She wasn’t an artist but she was always willing to learn: ceramics, crochet, dress-making – she tried her hand at all.  She was a perfectionist, so smart and yet in many ways so insecure, which meant she always worked harder than most anyone else.

To this day, I treasure the tiny sugar bowl and creamer she shaped and fired in her community center class.  For years I had one of those crocheted doll skirts she made that would fit discreetly over a roll of toilet tissue. (Remember those? The doll stood in the cardboard core).  And I see her clearly in my mind’s eye, bent over the dining room table or kneeling down on the floor, pinning a pattern to fabric.

She penned many a note in the margins of her Bible with those hands and wrote out prayers to her Savior in longhand to tape on the mirror, clip to the refrigerator, or tuck in her purse.  After she died, anything with her handwriting on it became like gold to me, physical evidence of her existence through the words her hands had written.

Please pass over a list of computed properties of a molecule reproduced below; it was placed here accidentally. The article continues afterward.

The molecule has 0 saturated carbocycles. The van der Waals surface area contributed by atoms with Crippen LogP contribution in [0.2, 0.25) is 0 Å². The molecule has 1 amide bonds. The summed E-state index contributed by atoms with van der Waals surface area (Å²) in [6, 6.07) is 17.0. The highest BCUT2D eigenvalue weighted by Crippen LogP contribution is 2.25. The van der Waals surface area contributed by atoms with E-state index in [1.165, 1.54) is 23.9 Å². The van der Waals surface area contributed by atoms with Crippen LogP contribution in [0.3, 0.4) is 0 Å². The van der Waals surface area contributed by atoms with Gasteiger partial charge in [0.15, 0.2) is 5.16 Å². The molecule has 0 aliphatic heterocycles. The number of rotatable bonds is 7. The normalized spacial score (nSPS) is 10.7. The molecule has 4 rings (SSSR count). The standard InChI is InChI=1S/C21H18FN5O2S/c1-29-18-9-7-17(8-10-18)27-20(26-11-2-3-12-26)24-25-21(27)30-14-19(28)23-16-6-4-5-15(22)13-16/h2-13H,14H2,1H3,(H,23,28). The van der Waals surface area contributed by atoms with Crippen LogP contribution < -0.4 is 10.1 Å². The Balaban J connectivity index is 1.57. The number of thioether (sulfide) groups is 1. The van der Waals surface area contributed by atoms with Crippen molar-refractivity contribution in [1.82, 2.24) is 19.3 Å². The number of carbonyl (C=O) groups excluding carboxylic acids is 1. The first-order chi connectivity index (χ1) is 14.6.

I love the idea that God wants so much for me to understand the depth of His love for me, He uses human concepts, tangible images I can understand.  Like hands.

Now if I’m fidgeting, if I’m tense, if I nervously ball my fingers into a fist, I think to myself, “Look at me.  I’m turning into Mama.”  And love courses through me like an electric current.  She’s been gone 15 years but she’s really not.  God has given me her hands and I am so thankful.

I think of my mother when I look at my hands and I am reminded of the love I will always have for her.  And I picture Jesus thinking of me when He looks at His hands, with nail scars that bespeak an unfathomable, eternal love.  It undoes me every time.

That’s the thing about hands.

photo credit: <a href=”http://www.flickr.com/photos/kwerfeldein/2234720298/”>Martin Gommel</a> via <a href=”http://photopin.com”>photo pin</a> <a href=”http://creativecommons.org/licenses/by-nc-nd/2.0/”>cc</a>